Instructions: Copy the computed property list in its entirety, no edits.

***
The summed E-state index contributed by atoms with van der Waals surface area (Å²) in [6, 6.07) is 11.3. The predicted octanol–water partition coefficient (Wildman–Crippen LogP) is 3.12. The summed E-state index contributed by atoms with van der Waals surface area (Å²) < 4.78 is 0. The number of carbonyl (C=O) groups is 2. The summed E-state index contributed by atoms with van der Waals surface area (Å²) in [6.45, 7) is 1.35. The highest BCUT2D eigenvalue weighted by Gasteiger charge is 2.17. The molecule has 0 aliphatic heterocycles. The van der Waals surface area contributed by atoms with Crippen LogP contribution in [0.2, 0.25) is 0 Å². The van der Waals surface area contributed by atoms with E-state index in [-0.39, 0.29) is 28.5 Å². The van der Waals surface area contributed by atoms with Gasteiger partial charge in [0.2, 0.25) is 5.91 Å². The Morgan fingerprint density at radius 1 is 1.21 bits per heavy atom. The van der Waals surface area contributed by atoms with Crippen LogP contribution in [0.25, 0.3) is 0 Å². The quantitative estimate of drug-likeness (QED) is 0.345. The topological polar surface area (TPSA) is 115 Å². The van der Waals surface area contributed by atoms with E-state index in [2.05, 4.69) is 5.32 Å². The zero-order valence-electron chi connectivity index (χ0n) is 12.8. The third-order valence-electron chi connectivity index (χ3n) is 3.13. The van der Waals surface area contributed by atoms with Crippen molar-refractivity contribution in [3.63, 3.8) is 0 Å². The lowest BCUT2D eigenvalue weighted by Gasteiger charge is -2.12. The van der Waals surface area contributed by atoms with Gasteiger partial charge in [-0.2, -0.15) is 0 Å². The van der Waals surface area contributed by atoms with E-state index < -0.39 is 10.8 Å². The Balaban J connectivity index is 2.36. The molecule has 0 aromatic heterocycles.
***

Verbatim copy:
The summed E-state index contributed by atoms with van der Waals surface area (Å²) in [6, 6.07) is 11.3. The predicted octanol–water partition coefficient (Wildman–Crippen LogP) is 3.12. The summed E-state index contributed by atoms with van der Waals surface area (Å²) < 4.78 is 0. The number of carbonyl (C=O) groups is 2. The summed E-state index contributed by atoms with van der Waals surface area (Å²) in [6.45, 7) is 1.35. The highest BCUT2D eigenvalue weighted by Gasteiger charge is 2.17. The molecule has 0 aliphatic heterocycles. The van der Waals surface area contributed by atoms with Crippen LogP contribution in [0.2, 0.25) is 0 Å². The van der Waals surface area contributed by atoms with E-state index in [-0.39, 0.29) is 28.5 Å². The van der Waals surface area contributed by atoms with Gasteiger partial charge in [0.2, 0.25) is 5.91 Å². The Morgan fingerprint density at radius 1 is 1.21 bits per heavy atom. The van der Waals surface area contributed by atoms with Crippen LogP contribution in [0.25, 0.3) is 0 Å². The quantitative estimate of drug-likeness (QED) is 0.345. The topological polar surface area (TPSA) is 115 Å². The van der Waals surface area contributed by atoms with E-state index in [2.05, 4.69) is 5.32 Å². The zero-order valence-electron chi connectivity index (χ0n) is 12.8. The third-order valence-electron chi connectivity index (χ3n) is 3.13. The van der Waals surface area contributed by atoms with Crippen molar-refractivity contribution in [3.63, 3.8) is 0 Å². The lowest BCUT2D eigenvalue weighted by Gasteiger charge is -2.12. The van der Waals surface area contributed by atoms with Gasteiger partial charge in [-0.2, -0.15) is 0 Å². The van der Waals surface area contributed by atoms with E-state index < -0.39 is 10.8 Å². The Balaban J connectivity index is 2.36. The molecule has 0 aromatic heterocycles.